Greg Ellis and son Charlie at the World Premiere of PIRATES OF THE CARIBBEAN ON STRANGER TIDES | ©2011 Sue Schneider

Greg Ellis and son Charlie at the World Premiere of PIRATES OF THE CARIBBEAN ON STRANGER TIDES | ©2011 Sue Schneider

In the PIRATES OF THE CARIBBEAN films, the attention (per the title) is on the pirates. However, His Majesty’s Navy is usually on the scene. Greg Ellis’ character Theodore Groves, one of the naval officers in PIRATES OF THE CARIBBEAN: THE CURSE OF THE BLACK PEARL and PIRATES OF THE CARIBBEAN: AT WORLD’S END (he wasn’t in the second film), is now back in the latest installment, PIRATES OF THE CARIBBEAN: ON STRANGER TIDES. The actor, who hails from Lancashire, England, talks exclusively with ASSIGNMENT X about his adventures on the cinematic high seas.

ASSIGNMENT X: Have you been going back and forth between England and the U.S. for awhile?

GREG ELLIS: No, I came over in ’95, ’96, and I’ve really been here ever since. I occasionally go back over to work, but I live in Los Angeles now.

AX: So for PIRATES, you were cast out of L.A.?


AX: In the first film, you were “Officer.” At what point did the character get a name?

ELLIS: Well, I actually had a name in the first movie. [Theodore Groves] was my name, although it was never said. I think it was used more in the third movie, and it’s used quite a lot in the fourth movie. And I think I got promoted from Officer Groves to Lieutenant Groves. Now I’m Lieutenant Commander Groves.

Geoffrey Rush and Greg Ellis in PIRATES OF THE CARIBBEAN: ON STRANGER TIDES | ©2011 Disney Enterprises

Geoffrey Rush and Greg Ellis in PIRATES OF THE CARIBBEAN: ON STRANGER TIDES | ©2011 Disney Enterprises

AX: There seem to be some of the cast moving over from the first trilogy to the new narrative, and then a lot of new folks. Is Lieutenant Commander Groves taking over from Jack Davenport’s Norrington character in the previous films?

ELLIS: Well, he was the ranking commodore, so I wouldn’t say I’m taking over from him. There were five of us back from the last movie. Johnny Depp, Geoffrey Rush, Kevin McNally, myself. Damian O’Hare.

AX: How was the reunion?

ELLIS: It was great. We’d all come out on the first movie and of course, having done the third movie, I had been in touch with over time Johnny and Geoffrey and Kevin. We hadn’t actually seen Damian in a few years. So it was nice to see him after so long, and it’s always nice – we have so much fun making these movies. We’re boys, and we’re in a pirate movie. What’s not to love? There was a whole influx of new characters and actors this time around, which was nice. I am working on behalf of the King [of England] to get to the Fountain or Youth. I’m actually sailing with Barbossa [the character played by Geoffrey Rush, who is now captaining a Royal Navy ship]. I’m keeping a watchful eye on him.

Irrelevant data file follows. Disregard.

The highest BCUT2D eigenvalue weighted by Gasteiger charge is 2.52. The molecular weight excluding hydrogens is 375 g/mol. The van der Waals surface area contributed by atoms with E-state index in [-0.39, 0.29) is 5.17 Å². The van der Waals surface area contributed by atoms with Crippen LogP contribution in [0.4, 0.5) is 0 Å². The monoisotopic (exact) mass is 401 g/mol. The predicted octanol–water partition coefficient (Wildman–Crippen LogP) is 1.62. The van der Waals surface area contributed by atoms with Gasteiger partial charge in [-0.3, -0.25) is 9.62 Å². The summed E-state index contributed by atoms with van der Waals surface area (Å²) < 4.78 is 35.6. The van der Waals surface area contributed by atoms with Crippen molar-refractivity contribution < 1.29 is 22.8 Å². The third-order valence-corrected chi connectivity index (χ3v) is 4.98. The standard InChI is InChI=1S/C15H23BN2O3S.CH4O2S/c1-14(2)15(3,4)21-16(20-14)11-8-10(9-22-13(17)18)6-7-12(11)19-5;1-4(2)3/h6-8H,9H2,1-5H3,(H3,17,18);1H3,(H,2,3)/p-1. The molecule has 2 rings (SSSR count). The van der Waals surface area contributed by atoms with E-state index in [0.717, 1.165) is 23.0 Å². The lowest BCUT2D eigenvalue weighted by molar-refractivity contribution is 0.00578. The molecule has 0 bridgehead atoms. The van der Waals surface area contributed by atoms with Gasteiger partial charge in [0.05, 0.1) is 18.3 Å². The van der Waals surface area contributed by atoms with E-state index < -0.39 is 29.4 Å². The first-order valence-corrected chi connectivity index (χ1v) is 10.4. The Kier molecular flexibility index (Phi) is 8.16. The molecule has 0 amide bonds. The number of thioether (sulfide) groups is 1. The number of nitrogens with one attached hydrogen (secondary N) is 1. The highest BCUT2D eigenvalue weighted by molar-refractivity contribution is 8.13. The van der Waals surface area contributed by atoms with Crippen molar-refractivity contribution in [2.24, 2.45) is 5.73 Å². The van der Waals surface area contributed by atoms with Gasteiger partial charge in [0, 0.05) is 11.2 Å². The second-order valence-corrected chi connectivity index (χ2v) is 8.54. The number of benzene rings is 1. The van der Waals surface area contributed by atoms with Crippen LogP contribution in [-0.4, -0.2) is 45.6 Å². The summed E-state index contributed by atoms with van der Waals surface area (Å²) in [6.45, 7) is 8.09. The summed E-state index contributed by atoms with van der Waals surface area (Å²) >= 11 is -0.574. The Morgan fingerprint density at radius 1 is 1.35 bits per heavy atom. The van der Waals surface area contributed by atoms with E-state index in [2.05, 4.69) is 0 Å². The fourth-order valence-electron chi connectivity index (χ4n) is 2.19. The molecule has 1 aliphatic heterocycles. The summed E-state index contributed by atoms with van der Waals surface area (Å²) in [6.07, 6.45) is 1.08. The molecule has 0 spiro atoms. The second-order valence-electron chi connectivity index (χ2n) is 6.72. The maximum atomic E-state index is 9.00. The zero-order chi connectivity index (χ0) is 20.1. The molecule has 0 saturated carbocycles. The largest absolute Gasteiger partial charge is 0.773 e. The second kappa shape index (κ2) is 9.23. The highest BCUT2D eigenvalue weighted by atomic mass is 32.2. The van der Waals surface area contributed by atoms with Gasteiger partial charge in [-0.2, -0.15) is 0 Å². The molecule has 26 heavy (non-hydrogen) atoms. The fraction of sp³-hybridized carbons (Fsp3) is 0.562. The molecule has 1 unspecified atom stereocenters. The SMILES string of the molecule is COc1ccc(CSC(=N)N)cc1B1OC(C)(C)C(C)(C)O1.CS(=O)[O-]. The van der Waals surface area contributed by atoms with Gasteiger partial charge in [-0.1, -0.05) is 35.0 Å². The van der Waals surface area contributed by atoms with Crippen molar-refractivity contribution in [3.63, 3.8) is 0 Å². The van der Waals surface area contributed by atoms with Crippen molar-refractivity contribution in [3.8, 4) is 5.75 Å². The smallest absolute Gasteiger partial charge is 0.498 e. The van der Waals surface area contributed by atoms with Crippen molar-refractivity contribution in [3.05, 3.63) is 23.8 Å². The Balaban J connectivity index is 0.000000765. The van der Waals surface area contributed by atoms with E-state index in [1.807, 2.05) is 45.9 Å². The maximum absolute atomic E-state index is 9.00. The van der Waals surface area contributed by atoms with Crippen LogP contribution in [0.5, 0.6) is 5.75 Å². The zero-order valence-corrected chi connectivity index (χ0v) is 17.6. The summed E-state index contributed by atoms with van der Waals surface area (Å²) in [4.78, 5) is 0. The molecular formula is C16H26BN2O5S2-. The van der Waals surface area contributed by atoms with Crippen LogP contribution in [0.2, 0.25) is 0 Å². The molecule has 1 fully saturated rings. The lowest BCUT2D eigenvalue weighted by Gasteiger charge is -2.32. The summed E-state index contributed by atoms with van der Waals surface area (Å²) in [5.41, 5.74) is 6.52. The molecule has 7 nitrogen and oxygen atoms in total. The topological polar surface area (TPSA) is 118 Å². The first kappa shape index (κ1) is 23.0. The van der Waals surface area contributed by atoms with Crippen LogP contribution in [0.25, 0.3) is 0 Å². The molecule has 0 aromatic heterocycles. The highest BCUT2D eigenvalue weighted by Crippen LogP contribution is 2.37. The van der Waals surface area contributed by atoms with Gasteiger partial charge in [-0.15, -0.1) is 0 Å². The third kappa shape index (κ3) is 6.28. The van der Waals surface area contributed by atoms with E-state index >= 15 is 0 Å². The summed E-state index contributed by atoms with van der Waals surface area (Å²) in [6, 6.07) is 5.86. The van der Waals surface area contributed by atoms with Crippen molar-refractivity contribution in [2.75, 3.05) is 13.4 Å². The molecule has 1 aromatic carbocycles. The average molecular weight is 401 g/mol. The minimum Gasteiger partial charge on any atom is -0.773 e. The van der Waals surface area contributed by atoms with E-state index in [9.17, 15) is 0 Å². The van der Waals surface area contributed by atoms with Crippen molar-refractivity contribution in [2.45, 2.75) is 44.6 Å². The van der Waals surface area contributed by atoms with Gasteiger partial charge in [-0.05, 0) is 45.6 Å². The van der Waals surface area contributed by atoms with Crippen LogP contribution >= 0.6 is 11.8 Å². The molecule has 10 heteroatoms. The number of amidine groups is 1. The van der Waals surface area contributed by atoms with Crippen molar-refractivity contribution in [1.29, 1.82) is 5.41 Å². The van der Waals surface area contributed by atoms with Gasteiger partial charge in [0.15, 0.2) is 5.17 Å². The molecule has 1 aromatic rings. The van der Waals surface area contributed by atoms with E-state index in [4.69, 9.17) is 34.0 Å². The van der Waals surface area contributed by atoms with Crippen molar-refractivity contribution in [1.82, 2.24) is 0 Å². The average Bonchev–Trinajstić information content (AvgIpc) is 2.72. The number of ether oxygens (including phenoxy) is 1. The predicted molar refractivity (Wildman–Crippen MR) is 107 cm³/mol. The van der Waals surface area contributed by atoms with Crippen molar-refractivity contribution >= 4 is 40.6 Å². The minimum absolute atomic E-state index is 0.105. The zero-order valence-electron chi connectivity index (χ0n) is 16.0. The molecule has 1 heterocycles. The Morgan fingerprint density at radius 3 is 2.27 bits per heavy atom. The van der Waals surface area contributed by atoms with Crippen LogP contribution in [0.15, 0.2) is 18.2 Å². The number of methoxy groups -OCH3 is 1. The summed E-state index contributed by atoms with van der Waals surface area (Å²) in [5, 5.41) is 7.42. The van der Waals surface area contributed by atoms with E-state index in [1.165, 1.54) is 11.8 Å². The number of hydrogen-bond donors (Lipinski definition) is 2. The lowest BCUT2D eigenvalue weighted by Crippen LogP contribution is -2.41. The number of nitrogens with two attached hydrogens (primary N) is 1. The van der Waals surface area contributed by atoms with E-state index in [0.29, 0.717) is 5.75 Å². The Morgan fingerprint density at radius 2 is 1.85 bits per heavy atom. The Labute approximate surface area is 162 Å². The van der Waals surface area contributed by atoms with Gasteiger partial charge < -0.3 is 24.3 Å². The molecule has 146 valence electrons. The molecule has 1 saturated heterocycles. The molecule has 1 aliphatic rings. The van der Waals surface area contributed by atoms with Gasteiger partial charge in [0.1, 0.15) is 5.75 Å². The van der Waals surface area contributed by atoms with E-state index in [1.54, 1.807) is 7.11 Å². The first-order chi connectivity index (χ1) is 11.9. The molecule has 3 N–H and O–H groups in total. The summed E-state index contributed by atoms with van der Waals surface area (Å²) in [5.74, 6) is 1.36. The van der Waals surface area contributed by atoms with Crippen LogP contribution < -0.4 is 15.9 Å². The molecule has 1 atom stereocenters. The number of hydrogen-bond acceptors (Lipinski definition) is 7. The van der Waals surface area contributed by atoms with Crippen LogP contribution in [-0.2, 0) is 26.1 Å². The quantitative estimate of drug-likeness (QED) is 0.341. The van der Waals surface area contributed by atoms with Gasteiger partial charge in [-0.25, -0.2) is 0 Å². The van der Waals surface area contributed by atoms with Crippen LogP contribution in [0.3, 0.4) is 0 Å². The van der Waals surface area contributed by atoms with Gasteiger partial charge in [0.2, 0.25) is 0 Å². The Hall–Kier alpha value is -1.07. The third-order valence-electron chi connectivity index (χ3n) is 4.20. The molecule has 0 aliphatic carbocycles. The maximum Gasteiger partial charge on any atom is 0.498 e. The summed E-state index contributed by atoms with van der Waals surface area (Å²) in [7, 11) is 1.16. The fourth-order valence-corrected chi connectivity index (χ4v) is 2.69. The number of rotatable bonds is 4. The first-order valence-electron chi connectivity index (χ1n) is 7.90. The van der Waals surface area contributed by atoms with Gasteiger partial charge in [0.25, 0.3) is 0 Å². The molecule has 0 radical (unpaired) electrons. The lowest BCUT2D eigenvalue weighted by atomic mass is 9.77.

AX: When you all finished making the third film, did you think, “Well, okay, that’s it for PIRATES,” or did you think, “Oh, this is so successful, they’ve got to do more”?

ELLIS: I thought that would maybe be it for rounding that storyline off, but I didn’t think that was the end of PIRATES OF THE CARIBBEAN movies. I mean, the challenge was finding something new and interesting and exciting to re-energize the movies and I think that’s definitely been found with Terry Rossio and Ted Elliott’s script. It hearkens back a little bit to the first movie, just the simplicity of story in terms of – the first one was fun, you didn’t have to think a great deal, there were amazing action/adventure sequences, there were good laughs, there were good guys and bad guys and good bad guys, and I think that there’s a sense of that with this movie, that it’s fresh, it feels fresh.

AX: Did you think that you would be involved in another one after the third one?

ELLIS: I didn’t know, honestly. I hoped and I’d heard along the grapevine that I might be, and even when I found out that I was written into the movie, having a new director who had never worked with me before, he needed to be convinced and I think he checked out the footage from the first movies and then he must have been convinced, because he invited me along to join the fun this time around.

Geoffrey Rush, Damian O'Hare, Greg Ellis and Kevin R. McNally in PIRATES OF THE CARIBBEAN: ON STRANGER TIDES | ©2011 Disney Enterprises

Geoffrey Rush, Damian O'Hare, Greg Ellis and Kevin R. McNally in PIRATES OF THE CARIBBEAN: ON STRANGER TIDES | ©2011 Disney Enterprises

AX: The first three films were directed by Gore Verbinski, but TIDES is directed by Rob Marshall. Is there a different feel to this film, because it’s a different director?

ELLIS: I think so. We missed having Gore around, but Rob stepped into the directorial shoes fantastically well, was very much liked by everyone and has an amazing eye and is super-talented, so I think people were excited to see [how he was] keeping elements from the PIRATES movies gone before that made them so successful and also giving it the new twist and the new characters and and a new vision.

AX: Are you playing Groves more or less the same as you did in the earlier films?

ELLIS: Yeah. There’s growth within the character. He’s essentially the same personality. Groves is a man who serves king and country first, he has some ethical scruples and a deep yearning for adventure on the ocean waves, but I think somewhere inside, he longs to experience life as a pirate. If there was a competition on board for a weekend as a pirate, Groves would be desperate to win. He has an admiration and respect for Jack Sparrow [Johnny Depp’s character]. I think that annoys his superiors. I know it annoyed Norrington in the first and the third.

AX: And are you more involved with the special effects this time around, in terms of having to act against green screen, or perform opposite tennis balls on sticks?